The Australian Government’s 2009 GFC stimulus package, ‘Building the Education Revolution’, was more of a building program and the 2007 ‘Digital Education Revolution’ (Year 9 1:1 laptop program) was an election promise that seemed to misunderstand the future technology needs for schools and students.
In my opinion, neither of these programs thought deeply about the future and preparing young people. This week in my state, due to funding announcements, schools, education and teachers are, once again, hot topics.
In the minds of politicians it seems that despite everything happening in the world around us, a veil of nostalgia covers the eyes of our policy-makers, they see school education as it was and this then reinforces how it should be.
As result, when it comes to the public debate, the discourse doesn’t seems to be generated by ideas around what do our kids really need to succeed into their future, but about to PISA rankings and funding models. It’s the cart before the horse.
PISA rankings – Much of what we read from the US about the testing regime and its inherent problems stemmed from a noble-sounding policy – No Child Left Behind. Sounds good, but how do you determine achievement of the goals? Teaching to the test, testing and more testing.
If Australia’s ability to compete in the markets in our region is dependent on our PISA ranking in reading, maths and sciences, we are destined to head down the same track.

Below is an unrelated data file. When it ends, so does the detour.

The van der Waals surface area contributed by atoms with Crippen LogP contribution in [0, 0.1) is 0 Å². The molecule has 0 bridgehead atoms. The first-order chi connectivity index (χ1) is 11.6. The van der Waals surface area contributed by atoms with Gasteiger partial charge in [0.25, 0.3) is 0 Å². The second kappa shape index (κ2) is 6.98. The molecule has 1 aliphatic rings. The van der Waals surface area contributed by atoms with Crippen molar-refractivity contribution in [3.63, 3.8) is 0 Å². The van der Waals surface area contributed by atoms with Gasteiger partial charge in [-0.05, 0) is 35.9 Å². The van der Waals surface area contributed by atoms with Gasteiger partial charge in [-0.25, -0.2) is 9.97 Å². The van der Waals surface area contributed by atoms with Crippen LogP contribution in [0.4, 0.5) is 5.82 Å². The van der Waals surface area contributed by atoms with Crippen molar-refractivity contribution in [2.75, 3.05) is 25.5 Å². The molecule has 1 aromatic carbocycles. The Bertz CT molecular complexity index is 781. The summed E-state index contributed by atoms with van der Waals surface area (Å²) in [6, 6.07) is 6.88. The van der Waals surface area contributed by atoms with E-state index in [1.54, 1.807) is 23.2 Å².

There are a number of other essential skills that young people need. What is the measure for innovation, creativity and entrepreneurial activity?
Funding models – At the core of equity in education is the provision of adequate funds to do the job. Unlike many other countries, non-government schools in Australia, representing faiths, ideologies and cultures, attract proportional government funds. These come from the both the state and federal coffers and are, at the time of writing, under significant review.
I am an advocate for equitable funding, but I believe we are coming at this from the wrong angle. It seems, whenever we talk about education reform in this country, the debate immediately moves to funding.
What if we identified the elements of a good education that a child today needs, determine what funding is required, and then carve up the pie.
Start with the child and design a new future.
Design-thinking doesn’t just tinker with the current model, provide add-ons or paint it a new colour. It looks at the problem from a fresh perspective, frames and reframe the burning question, arranged and rearranges the elements, develops models and then refines them.
At the moment the politicians and regulatory authorities are painting and polishing the old model. Our state minister for education asked in a news article over the weekend, ‘Why are kids listening to their iPod and not their teacher’ – the reality in 2012 is that maybe they are doing both.
Wholesale change is unsettling, but necessary. Many of us feel that we are actually designing a new hybrid vehicle for education, while our politicians are polishing the 1965 Kingswood/Edsel/Vauxhall. For example: Why are we still measuring the delivery of a high school courses by calculating the hours taught? This focusses on the teacher/teaching, rather than the learner/learning.
The only way to re-invent, rethink and renew is to come at the problem from a new perspective. We must envision what doesn’t yet exist and reframe the problem. If we keep polishing the chrome on the old vehicle we will increasingly alienate and disengage young people from that wonderful world of learning.